Pestilence Obsideo

Pestilence Obsideo
8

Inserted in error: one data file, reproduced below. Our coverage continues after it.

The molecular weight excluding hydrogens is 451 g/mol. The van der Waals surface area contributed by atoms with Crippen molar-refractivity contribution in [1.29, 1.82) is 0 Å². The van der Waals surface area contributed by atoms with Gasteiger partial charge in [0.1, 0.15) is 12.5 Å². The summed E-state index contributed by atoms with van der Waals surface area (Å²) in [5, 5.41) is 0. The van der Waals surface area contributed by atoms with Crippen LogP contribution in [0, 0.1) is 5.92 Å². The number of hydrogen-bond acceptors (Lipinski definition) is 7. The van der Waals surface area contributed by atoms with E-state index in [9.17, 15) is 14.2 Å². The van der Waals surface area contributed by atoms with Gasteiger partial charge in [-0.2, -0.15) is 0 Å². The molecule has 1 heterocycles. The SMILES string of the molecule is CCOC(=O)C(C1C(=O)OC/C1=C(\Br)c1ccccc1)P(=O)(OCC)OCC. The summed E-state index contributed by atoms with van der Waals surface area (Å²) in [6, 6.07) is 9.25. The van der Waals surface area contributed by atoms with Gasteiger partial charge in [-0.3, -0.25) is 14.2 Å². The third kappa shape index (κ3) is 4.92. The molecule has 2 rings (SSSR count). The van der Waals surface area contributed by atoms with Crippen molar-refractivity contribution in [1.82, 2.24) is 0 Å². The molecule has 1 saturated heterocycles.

Having started off as thrashers in 1986, Dutch outfit Pestilence gained notoriety in the early '90s as death metal warriors. With their fourth album, 1993's Spheres, main man Patrick Mameli and company pushed the limits of the genre by moving into more progressive territories with a heavily jazz-influenced style, which was met with mixed feelings. Obsideo marks the band's seventh album and third release since returning in 2008, following a 15-year hiatus. While 2009's Resurrection Macabre was a brutal death assault and 2011's Doctrine saw the band delve back into the world of jazz-fusion, Obsideo finds an even balance somewhere between the two. Joining Mameli and longtime guitarist Patrick Uterwijk are two new recruits, bassist George Maier and drummer Dave Haley (Blood Duster, Psycroptic, the Amenta). The result is a focused release, featuring equal parts brutality and progressive technical elements. Heavy, chugging rhythms and intense, double-kick blasts are abundant throughout Obsideo, which is anchored by Mameli's dark, grimy vocals. "Displaced" and "Soulrot" include crushing riffs reminiscent of early Pestilence releases Consuming Impulse and Testimony of the Ancients, while "Laniatus" features brilliantly odd tempos, jazzy guitar leads and graceful solos. With excellent musicianship and well-structured songwriting, Obsideo combines the best of both of Pestilence's worlds. (Candlelight)